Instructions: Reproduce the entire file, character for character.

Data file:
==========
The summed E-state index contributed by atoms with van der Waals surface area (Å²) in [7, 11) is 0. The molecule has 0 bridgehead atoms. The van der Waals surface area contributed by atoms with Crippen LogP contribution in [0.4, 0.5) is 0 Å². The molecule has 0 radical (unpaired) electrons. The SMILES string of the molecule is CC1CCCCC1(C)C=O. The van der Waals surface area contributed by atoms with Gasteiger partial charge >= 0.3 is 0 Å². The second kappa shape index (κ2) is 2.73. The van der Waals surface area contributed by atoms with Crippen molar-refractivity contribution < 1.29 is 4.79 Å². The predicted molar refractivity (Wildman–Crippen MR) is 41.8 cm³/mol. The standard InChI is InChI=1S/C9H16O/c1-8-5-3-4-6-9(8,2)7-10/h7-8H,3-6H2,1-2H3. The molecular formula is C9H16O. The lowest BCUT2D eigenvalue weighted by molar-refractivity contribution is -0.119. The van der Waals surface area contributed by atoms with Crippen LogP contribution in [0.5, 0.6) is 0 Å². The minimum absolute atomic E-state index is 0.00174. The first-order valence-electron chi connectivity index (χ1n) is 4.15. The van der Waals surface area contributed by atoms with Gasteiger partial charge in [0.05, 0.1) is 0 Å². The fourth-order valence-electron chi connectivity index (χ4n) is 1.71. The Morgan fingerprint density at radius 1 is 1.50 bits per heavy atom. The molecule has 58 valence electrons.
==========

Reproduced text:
The summed E-state index contributed by atoms with van der Waals surface area (Å²) in [7, 11) is 0. The molecule has 0 bridgehead atoms. The van der Waals surface area contributed by atoms with Crippen LogP contribution in [0.4, 0.5) is 0 Å². The molecule has 0 radical (unpaired) electrons. The SMILES string of the molecule is CC1CCCCC1(C)C=O. The van der Waals surface area contributed by atoms with Gasteiger partial charge >= 0.3 is 0 Å². The second kappa shape index (κ2) is 2.73. The van der Waals surface area contributed by atoms with Crippen molar-refractivity contribution < 1.29 is 4.79 Å². The predicted molar refractivity (Wildman–Crippen MR) is 41.8 cm³/mol. The standard InChI is InChI=1S/C9H16O/c1-8-5-3-4-6-9(8,2)7-10/h7-8H,3-6H2,1-2H3. The molecular formula is C9H16O. The lowest BCUT2D eigenvalue weighted by molar-refractivity contribution is -0.119. The van der Waals surface area contributed by atoms with Crippen LogP contribution in [0.5, 0.6) is 0 Å². The minimum absolute atomic E-state index is 0.00174. The first-order valence-electron chi connectivity index (χ1n) is 4.15. The van der Waals surface area contributed by atoms with Gasteiger partial charge in [0.05, 0.1) is 0 Å². The fourth-order valence-electron chi connectivity index (χ4n) is 1.71. The Morgan fingerprint density at radius 1 is 1.50 bits per heavy atom. The molecule has 58 valence electrons.